But he like boats and he wanted to learn to dive. So my first time meeting the young 14 year old boy I explained I didn't need him . But I would try him out for a while  and if he didn't give me no back talk I would teach him as much as he wanted. But first he had to fill tanks and if he was finished i would teach him everyday how to be a certified diver. Well needless to say he became one of my best employees. He became a divemaster. Later on in his life he became a grocery store manager in the states. 

    He became a success in his life due mostly to his father not fighting him. He listened to what his son wanted and found a solution. This is what a father is suppose to do. 

  6. Anonymous says:

    To me it translates as, AEC = small class sizes. Hmmm this seems expensive, why don't we just cram these kids into the already struggling schools, and then the budget savings will look great. With the money saved we can employ more administrators, rather than actual front-line teachers. Yay.


    The issue brought up about graduation…it is far worse than allowing students with good attendance and good behaviour to graduate with no academic basis; a great many of these graduates don't actually have what would be termed 'good behaviour', as long as you don't get excluded x amount of days, you can walk the stage.


    In this case x = a lot

  7. Anonymous says:

    did you come with this after another late night in the office???????

  8. Anonymous says:

    Only a UDP Minister could call a program with a 73% success rate (identify and remove potential criminals and their influence from the mainstream education system) a "complete failure". I would have to guess that maybe Alden had something to do with the AEC program.

    What the Minister needs to do is have the AEC students visit the prison one day per week, and throw in a few visits per year to the morgue, so they can get a close-up view of their future if they are not willing to mend their ways.

    I don't know who Rolston and the UDP are btrying to buy votes from, but I don't have any to sell.

  9. Anonymous says:

    Talk about talking through your A**, Mr Anglin sure did….what i want to know is where is he sending his kids to school after this policy change?????

  10. Anonymous says:

    Great… Fab news….thanks to our govts lack of ability to deal proactively with these XXXX and their head in the sand parents I must now spend upwards of $900 per month to send my GOOD child to private school. I can only think that this is what the ministers were hoping for. It will certainly lower the costs if they deplete the student enrooment numbers.

    • Anonymous says:

      Anglin are you out of your mind???? We have gangs on the streets shooting each other, so far one innocent child killed because of this.  You said yourself the majority are gang members, so now we will have shooting in the schools and more innocent children will get hurt or killed.  This country is in such a mess and it is getting worse and worse by the minute!

  11. Anonymous says:

    Mr. Anglin,

    A brief lesson on statistics.

    If we have 2 classes and I take all the smart kids for one and all the dumb kids for the other I can no longer quote statistics comparing the two.

    It would not be fair to say the smart class has a 90% pass rate and the dumb class has a 75% fail rate. becuase you have skewed the sample.

    I suggest you talk to your statistics office befor sprouting statisticly incorrect nonsense. Or is it you are just trying to bamboozle your voters.

    Judging by some posts you have.


  12. Todays Special: Sparky Stew says:

    It is a good concept but i think the most attention is needed when they are not at school, the activities after school is what got them dead or in prison.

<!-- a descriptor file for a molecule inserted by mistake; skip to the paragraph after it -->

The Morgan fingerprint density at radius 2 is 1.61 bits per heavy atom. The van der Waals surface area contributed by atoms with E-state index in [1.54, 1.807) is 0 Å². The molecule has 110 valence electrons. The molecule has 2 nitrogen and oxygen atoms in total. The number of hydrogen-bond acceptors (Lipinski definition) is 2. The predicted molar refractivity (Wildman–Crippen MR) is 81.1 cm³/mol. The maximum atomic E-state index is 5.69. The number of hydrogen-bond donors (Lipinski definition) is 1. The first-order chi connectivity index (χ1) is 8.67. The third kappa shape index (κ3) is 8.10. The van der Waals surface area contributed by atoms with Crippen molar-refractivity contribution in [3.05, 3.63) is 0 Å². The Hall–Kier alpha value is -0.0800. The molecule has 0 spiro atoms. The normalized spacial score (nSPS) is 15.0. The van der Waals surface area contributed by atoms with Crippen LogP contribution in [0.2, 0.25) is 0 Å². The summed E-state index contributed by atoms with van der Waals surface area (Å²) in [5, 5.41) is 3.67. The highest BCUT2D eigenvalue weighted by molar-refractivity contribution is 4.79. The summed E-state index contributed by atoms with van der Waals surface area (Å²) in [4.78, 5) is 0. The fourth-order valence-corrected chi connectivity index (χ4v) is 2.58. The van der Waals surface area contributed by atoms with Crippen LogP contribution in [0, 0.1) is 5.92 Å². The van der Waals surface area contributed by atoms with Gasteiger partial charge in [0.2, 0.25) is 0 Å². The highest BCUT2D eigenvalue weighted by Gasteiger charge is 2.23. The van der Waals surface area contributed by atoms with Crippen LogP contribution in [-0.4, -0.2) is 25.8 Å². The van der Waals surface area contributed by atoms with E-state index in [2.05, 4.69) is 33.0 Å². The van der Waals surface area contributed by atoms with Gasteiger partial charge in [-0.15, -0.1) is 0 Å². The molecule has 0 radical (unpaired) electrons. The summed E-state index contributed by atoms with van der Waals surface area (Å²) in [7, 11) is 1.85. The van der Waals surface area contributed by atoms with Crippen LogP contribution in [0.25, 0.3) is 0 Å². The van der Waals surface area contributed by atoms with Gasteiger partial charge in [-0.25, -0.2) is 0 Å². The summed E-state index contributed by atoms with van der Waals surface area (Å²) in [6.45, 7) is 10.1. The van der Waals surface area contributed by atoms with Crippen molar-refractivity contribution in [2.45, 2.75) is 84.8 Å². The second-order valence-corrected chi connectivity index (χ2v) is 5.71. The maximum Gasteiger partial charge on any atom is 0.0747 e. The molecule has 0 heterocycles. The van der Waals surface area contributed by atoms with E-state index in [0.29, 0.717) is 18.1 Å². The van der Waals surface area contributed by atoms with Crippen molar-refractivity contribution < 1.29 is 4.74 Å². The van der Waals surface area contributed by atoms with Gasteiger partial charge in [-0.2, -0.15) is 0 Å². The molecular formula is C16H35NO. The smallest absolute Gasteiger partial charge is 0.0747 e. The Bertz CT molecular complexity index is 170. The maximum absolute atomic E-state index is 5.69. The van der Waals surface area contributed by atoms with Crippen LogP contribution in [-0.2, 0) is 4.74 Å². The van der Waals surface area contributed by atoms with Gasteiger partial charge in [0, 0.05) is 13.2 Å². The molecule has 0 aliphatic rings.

13. Chris says:

    Minister Anglin  you are trying your best and we the people support your effort however we need to look at the facts.

    Students are sent to the AEC because they consistently cause serious disruption and hamper the learning of others through anti social behaviour.

    Removing them (and their disruptive behaviour) from the mainstream is not a bad idea. What is important is that we offer real help to these youths. AEC failed not because they young people were on a smaller campus but because these young people were still being force fed an academic curriculum.

    What they need are other avenues to succeed. Opportunity to become a carpenter, plumber, musician, mechanic, mason, etc. change the curriculum in the AEC and you will see change. Integrating gang violence into the mainstream school at this time is a recipe for a Cayman Columbine!  


  14. Anonymous says:

    And the question arises: where do certain politicians send their kids to school? if the publicschool system is so good why do they send their kids elsewhere..i mean seriously if the pudding you make is good why don't you eat some of it??

    • Anonymous says:

      I think you will find that not one of them sends their kids to govt. schools and frankly, if its not good enough for theirs, then its not good enough for mine.  Further, if it is not good enough for theirs, why are they not fixing the education system so that it is good enough for everyone.  I would be a lot better off if I didn't have to pay $1,000 per month for my child's education and yes, I tried Govt. school for a while but there were too many issues and that was before and just after Ivan.  I can't imagine what it is like now but have friends with kids there who are facing all sorts of challenges.  I think the teachers are also going through hell because of a lack of respect from some kids and then of course, there are no consequences except suspension which is probably what some of the kids with behavioural problems are aiming for.  Also, I think many people really are "hands on" people.  They have no real interest in academics.  Of couse they should learn to read and write – properly but if they are not cut out for acedemics, they need to have the opportunity to do more hands on courses, such as home ec, woodwork, mechanics, etc.  I also think some sort of scared straight programme could be introduced to tryto shock the kids into straightening up.